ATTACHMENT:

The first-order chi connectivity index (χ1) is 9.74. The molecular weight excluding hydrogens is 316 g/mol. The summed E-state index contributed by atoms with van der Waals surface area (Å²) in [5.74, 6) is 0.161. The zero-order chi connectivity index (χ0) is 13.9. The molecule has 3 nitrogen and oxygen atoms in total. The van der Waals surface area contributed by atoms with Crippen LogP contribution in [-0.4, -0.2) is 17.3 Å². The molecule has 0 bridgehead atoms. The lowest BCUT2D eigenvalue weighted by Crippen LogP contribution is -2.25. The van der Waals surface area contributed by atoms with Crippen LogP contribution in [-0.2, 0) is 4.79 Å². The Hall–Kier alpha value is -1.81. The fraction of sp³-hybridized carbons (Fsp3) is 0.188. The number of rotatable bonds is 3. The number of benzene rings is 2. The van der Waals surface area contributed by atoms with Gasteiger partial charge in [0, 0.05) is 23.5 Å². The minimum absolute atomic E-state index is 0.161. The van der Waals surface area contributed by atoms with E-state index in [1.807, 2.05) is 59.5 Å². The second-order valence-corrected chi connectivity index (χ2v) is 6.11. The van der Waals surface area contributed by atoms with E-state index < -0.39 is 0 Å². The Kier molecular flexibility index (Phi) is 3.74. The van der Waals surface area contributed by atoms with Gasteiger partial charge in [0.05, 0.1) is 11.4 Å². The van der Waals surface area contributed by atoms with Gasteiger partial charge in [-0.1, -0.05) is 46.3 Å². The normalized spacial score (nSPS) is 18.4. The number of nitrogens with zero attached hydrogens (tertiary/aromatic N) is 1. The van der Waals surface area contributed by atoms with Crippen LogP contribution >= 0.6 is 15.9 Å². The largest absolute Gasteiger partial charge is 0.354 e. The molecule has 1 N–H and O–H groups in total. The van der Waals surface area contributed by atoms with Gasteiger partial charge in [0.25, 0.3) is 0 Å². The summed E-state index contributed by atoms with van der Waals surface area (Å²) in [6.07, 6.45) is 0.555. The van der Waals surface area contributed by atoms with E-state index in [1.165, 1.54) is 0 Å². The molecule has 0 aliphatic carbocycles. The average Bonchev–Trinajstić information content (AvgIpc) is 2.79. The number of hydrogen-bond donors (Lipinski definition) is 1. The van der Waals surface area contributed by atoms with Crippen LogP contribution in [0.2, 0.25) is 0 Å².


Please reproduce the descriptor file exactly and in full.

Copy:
The first-order chi connectivity index (χ1) is 9.74. The molecular weight excluding hydrogens is 316 g/mol. The summed E-state index contributed by atoms with van der Waals surface area (Å²) in [5.74, 6) is 0.161. The zero-order chi connectivity index (χ0) is 13.9. The molecule has 3 nitrogen and oxygen atoms in total. The van der Waals surface area contributed by atoms with Crippen LogP contribution in [-0.4, -0.2) is 17.3 Å². The molecule has 0 bridgehead atoms. The lowest BCUT2D eigenvalue weighted by Crippen LogP contribution is -2.25. The van der Waals surface area contributed by atoms with Crippen LogP contribution in [-0.2, 0) is 4.79 Å². The Hall–Kier alpha value is -1.81. The fraction of sp³-hybridized carbons (Fsp3) is 0.188. The number of rotatable bonds is 3. The number of benzene rings is 2. The van der Waals surface area contributed by atoms with Gasteiger partial charge in [0, 0.05) is 23.5 Å². The minimum absolute atomic E-state index is 0.161. The van der Waals surface area contributed by atoms with E-state index in [1.807, 2.05) is 59.5 Å². The second-order valence-corrected chi connectivity index (χ2v) is 6.11. The van der Waals surface area contributed by atoms with E-state index < -0.39 is 0 Å². The Kier molecular flexibility index (Phi) is 3.74. The van der Waals surface area contributed by atoms with Gasteiger partial charge in [0.05, 0.1) is 11.4 Å². The van der Waals surface area contributed by atoms with Gasteiger partial charge in [-0.1, -0.05) is 46.3 Å². The normalized spacial score (nSPS) is 18.4. The number of nitrogens with zero attached hydrogens (tertiary/aromatic N) is 1. The van der Waals surface area contributed by atoms with Crippen LogP contribution >= 0.6 is 15.9 Å². The largest absolute Gasteiger partial charge is 0.354 e. The molecule has 1 N–H and O–H groups in total. The van der Waals surface area contributed by atoms with Gasteiger partial charge in [0.25, 0.3) is 0 Å². The summed E-state index contributed by atoms with van der Waals surface area (Å²) in [6.07, 6.45) is 0.555. The van der Waals surface area contributed by atoms with E-state index in [1.165, 1.54) is 0 Å². The molecule has 0 aliphatic carbocycles. The average Bonchev–Trinajstić information content (AvgIpc) is 2.79. The number of hydrogen-bond donors (Lipinski definition) is 1. The van der Waals surface area contributed by atoms with Crippen LogP contribution in [0.2, 0.25) is 0 Å².